Here is what it looks like below, then keep reading to hear how my husband made it. Depending on the materials you use, it should cost around $100 to make.
My husband built a wooden box to fit over our fireplace hearth. He used MDF from Home Depot. He bought a 4’x8′ 1/2″ sheet of MDF and it didn’t take all of it. He used pocket hole jig and pocket screws to put it together.
This is the pocket jig my husband has. He didn’t buy it specifically for this project but was something he already had. Since the MDF was a 1/2 inch he used 1 inch pocket hole screws.
Next, he used spray adhesive to stick the foam to the MDF. He sprayed the MDF and the foam both before wrapping and sticking the foam to the MDF. The foam can get expensive.
We used 2″ upholstery foam, make sure your hearth measurements match the amount of foam you’re going to buy. You don’t want to get started and realize you have to buy a whole other pack.
Finally, we bought fabric when it was 50% off at Hobby Lobby. I bought a material that was easy to clean if I needed to scrub it since I won’t be able to throw it in the washing machine. He used staples and a staple gun, he wrapped the fabric around the foam and stapled it to the inside.
The sides were the most difficult to figure out how to make the fabric look clean instead of bunched on the sides. The best way to describe was how you wrap a present with wrapping paper. You fold the sides in and then pull a flap over and staple. Comment if you have any questions about the process and I’ll try my best to answer.
When building our house, we used wood 1×4’s for our door trim. We also have board and batten in the kitchen. So, this means we have plenty of sharp edges around.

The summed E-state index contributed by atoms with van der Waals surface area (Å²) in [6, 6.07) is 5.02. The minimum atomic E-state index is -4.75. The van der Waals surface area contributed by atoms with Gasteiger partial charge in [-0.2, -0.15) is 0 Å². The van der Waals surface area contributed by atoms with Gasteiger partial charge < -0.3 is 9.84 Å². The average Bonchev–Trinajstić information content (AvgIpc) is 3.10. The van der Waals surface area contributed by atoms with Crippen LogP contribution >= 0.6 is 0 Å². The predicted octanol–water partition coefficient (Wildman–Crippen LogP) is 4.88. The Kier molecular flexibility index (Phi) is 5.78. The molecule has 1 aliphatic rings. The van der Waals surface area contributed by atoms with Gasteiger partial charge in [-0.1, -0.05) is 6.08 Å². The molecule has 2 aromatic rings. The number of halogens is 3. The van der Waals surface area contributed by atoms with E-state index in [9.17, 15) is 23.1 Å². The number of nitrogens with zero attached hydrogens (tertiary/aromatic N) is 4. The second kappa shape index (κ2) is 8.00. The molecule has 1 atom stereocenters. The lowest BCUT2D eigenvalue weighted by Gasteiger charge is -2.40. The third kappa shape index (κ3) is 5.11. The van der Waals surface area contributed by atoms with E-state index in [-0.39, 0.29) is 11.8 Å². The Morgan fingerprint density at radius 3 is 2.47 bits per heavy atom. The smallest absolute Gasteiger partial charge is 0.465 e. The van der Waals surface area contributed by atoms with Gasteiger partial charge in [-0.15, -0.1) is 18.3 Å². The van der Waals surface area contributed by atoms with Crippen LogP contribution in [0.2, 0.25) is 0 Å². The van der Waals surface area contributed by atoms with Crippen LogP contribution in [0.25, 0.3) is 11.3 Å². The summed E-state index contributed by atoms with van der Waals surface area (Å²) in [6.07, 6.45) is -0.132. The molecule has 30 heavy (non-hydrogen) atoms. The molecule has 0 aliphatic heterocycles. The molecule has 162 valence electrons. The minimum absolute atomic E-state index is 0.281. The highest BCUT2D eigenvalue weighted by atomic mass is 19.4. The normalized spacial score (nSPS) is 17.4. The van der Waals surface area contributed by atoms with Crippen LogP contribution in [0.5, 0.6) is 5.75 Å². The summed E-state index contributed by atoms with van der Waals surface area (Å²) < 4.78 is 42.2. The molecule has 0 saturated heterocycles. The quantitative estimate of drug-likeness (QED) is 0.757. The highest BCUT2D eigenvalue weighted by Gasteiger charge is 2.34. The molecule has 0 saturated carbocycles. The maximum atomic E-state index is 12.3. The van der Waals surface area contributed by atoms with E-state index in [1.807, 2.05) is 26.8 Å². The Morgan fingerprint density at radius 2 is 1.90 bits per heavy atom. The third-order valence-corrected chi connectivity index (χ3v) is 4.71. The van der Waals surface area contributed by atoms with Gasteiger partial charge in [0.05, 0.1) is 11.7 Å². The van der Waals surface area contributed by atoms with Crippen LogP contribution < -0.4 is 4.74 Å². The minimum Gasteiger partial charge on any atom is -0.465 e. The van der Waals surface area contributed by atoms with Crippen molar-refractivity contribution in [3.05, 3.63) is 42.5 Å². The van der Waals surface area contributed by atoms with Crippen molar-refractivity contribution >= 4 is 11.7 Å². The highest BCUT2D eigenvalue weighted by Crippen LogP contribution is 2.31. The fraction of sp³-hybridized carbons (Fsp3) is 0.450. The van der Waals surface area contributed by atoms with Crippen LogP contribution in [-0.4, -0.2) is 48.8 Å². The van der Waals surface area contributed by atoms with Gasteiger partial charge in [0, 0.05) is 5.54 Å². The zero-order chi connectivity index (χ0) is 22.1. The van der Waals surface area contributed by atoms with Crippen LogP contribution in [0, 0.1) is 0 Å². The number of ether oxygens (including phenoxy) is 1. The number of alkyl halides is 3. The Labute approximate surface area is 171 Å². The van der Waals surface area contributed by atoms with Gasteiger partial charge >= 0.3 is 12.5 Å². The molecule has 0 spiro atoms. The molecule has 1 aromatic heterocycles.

Initially, I didn’t think to baby proof these. But, then my son fell and busted his head open on some trim! I HAD TO BABYPROOF BETTER, I felt so guilty for not thinking about it sooner!
I bought this foam for sharp edges and corner protectors. We put it on the bottom of the board and batten, door trim, and the trim around windows. The pictures below show the foam on the bottom edge of the board and batten beneath a window in my son’s playroom.
Tip: If you buy this foam, it uses double-sided tape. Peel off only one side and stick it to the foam. THEN, peel off the other side before you put it on your furniture. I read in the Amazon comments that people said the tape was hard to deal with, but they were taking the paper off both sides of the tape before putting it on the foam!
Baby Proofing Door:
We have a one-story house over an unfinished basement. The stairs are also unfinished, steep, and dangerous so we had to have a babyproof door! I wanted NO CHANCE that our son would get the door to the basement open and fall down the stairs.
We didn’t put a doorknob on that door. Instead, we put just a deadbolt. We keep the key to the door on top of the door frame. It is ingrained in us that this door is always locked behind us once we go downstairs.
Baby Proofing Stairs:
If we had a second story, I would absolutely have a baby gate on it. We had this gate as a dog gate.
You need to prevent your child from falling down the stairs if they are out of sight. I would suggest having a gate at the top and bottom of the stairs. I know it may be annoying to open and close, but being inconvenienced for a few seconds is better than your child getting hurt.